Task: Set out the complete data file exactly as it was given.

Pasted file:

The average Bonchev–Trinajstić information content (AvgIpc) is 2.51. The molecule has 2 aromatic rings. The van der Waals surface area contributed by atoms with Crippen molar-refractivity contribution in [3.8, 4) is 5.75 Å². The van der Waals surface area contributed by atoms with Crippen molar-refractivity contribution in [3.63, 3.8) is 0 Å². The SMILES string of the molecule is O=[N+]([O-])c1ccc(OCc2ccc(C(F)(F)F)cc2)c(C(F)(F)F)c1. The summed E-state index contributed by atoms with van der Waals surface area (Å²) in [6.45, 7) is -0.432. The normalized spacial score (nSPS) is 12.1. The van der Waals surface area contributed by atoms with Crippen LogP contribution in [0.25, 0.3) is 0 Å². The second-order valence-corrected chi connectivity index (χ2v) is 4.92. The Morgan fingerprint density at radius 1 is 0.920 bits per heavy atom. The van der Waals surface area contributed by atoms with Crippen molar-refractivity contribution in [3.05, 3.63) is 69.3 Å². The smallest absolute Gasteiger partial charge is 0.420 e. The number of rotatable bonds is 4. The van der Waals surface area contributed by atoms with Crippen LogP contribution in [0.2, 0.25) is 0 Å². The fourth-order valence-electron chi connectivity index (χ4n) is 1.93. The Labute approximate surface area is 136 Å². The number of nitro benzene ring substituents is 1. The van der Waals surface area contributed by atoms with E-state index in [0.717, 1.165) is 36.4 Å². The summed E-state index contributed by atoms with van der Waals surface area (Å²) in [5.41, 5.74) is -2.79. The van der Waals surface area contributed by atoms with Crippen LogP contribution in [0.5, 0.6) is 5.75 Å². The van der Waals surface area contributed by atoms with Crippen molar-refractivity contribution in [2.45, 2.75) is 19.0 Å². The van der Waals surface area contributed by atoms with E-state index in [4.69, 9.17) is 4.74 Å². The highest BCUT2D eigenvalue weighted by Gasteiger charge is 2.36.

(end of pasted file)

The average Bonchev–Trinajstić information content (AvgIpc) is 2.51. The molecule has 2 aromatic rings. The van der Waals surface area contributed by atoms with Crippen molar-refractivity contribution in [3.8, 4) is 5.75 Å². The van der Waals surface area contributed by atoms with Crippen molar-refractivity contribution in [3.63, 3.8) is 0 Å². The SMILES string of the molecule is O=[N+]([O-])c1ccc(OCc2ccc(C(F)(F)F)cc2)c(C(F)(F)F)c1. The summed E-state index contributed by atoms with van der Waals surface area (Å²) in [6.45, 7) is -0.432. The normalized spacial score (nSPS) is 12.1. The van der Waals surface area contributed by atoms with Crippen LogP contribution in [0.25, 0.3) is 0 Å². The second-order valence-corrected chi connectivity index (χ2v) is 4.92. The Morgan fingerprint density at radius 1 is 0.920 bits per heavy atom. The van der Waals surface area contributed by atoms with Crippen molar-refractivity contribution in [3.05, 3.63) is 69.3 Å². The smallest absolute Gasteiger partial charge is 0.420 e. The number of rotatable bonds is 4. The van der Waals surface area contributed by atoms with Crippen LogP contribution in [0.2, 0.25) is 0 Å². The fourth-order valence-electron chi connectivity index (χ4n) is 1.93. The Labute approximate surface area is 136 Å². The number of nitro benzene ring substituents is 1. The van der Waals surface area contributed by atoms with E-state index in [0.717, 1.165) is 36.4 Å². The summed E-state index contributed by atoms with van der Waals surface area (Å²) in [5.41, 5.74) is -2.79. The van der Waals surface area contributed by atoms with Crippen LogP contribution in [0.5, 0.6) is 5.75 Å². The van der Waals surface area contributed by atoms with Crippen molar-refractivity contribution in [2.45, 2.75) is 19.0 Å². The van der Waals surface area contributed by atoms with E-state index in [4.69, 9.17) is 4.74 Å². The highest BCUT2D eigenvalue weighted by Gasteiger charge is 2.36.